Neurologic syndrome characterized by repeated and
involuntary, stereotype motor movement or vocalization (tics).
Tourette Syndrome; Brissaud Syndrome; Maladie des Tics;
Tic Impulsif; Chronic Motor Tics.
Georges Albert Édouard Brutus Gilles de la Tourette
was a French neurologist (1857-1904) who described this rare
psychoneurologic disorder with onset in childhood, usually at 7 to 10
years of age, characterized by echolalia, palilalia and coprolalia, stuttering
and a craving to touch. Gilles de la Tourette became Doctor in
Paris in 1879.
Common; estimates range from 0.05 to 1% in the
general population. Up to 20% of schoolchildren may have a transient tic
disorder at some point.
Controversial; probably autosomal dominant
with incomplete penetrance and variable expression. Environmental factors seem to
influence the risk, severity, and course of the disorder.
Postulated to be a result of dopamine excess or
supersensitivity of the postsynaptic dopamine receptors in the basal ganglia
and frontal cortex. Another hypothesis is a neurophysiologic deficit
secondary to neurotransmitter abnormalities, resulting in failed inhibition
of frontal-subcortical motor circuits.
Diagnostic criteria for Gilles de la Tourette syndrome
recommended by the American Psychiatric Association include both multiple
motor and vocal tics over a period of more than 1 year, voluntary
suppression of symptoms, a waxing and waning course, and onset between
2 and 15 years of age.
Initial symptoms usually are involuntary,
tic-like movements. The disorder progresses with development of echolalia
(repeating another's words or phrases), grunting, and coprolalia (use of
obscene words). Most cases are mild and do not come to medical attention.
Waxing and waning course, with one tic appearing and typically being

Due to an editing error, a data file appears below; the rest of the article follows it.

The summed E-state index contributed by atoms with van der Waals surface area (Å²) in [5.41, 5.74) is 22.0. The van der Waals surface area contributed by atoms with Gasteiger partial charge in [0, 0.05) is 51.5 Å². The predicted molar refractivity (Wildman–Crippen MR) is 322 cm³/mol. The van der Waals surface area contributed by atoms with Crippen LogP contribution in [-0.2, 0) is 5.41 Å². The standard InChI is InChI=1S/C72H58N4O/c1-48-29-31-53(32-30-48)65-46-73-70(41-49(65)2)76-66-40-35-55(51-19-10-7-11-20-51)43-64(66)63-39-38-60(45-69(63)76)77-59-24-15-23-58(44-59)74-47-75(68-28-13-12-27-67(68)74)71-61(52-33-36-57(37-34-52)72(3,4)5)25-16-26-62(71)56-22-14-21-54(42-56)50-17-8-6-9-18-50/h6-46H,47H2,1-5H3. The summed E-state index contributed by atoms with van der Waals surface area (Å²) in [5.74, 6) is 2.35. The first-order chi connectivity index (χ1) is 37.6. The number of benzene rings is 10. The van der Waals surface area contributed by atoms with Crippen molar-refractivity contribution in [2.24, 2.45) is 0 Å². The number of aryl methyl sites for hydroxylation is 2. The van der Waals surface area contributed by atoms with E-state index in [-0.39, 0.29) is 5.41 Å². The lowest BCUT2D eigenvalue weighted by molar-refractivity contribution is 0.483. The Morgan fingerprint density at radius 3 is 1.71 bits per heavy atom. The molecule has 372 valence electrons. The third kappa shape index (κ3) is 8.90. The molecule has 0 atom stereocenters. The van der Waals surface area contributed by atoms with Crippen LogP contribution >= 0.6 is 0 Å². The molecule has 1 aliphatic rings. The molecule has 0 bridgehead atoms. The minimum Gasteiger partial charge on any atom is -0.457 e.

replaced by another. Long-term outcome is generally favorable. Commonly
associated with attention deficit hyperactivity disorder,
obsessive-compulsive disorder, behavior problems, and learning disabilities.
Management includes behavior or pharmacologic therapies (neuroleptic
medications and dopamine D2 antagonist agents).
Tics should be differentiated from
other movement disorders, such as chorea, stereotypy, and dystonia. Urine
drug screening for cocaine and stimulants should be considered in a teenager
with sudden onset of tics and inappropriate behavior symptoms. Every patient
with a family history of liver disease associated with hyperkinetic movement
disorder should be investigated to rule out Wilson disease (hepatolenticular
degeneration). Details of current drug therapy are essential to prevent
unwanted drug interactions.
Anxiety, stress, and fatigue often
intensify tics. Behavioral disorders may limit cooperation during induction
Psychoactive drugs, particularly
cocaine and other stimulants, have a tendency to worsen tics. Drug
interactions may arise from existing pharmacologic therapy: neuroleptic
agents (haloperidol), atypical neuroleptic agents (risperidone), α2-adrenergic presynaptic agonists (clonidine), benzodiazepines
(clonazepam), and CNS stimulants (pemoline, used for attention deficit
hyperactivity disorder). Benzodiazepines may result in hypnotic synergism on
induction of anesthesia, and a lower dose of induction agent may be
required. Recovery may be delayed. Pemoline-sevoflurane interaction
reportedly may cause ...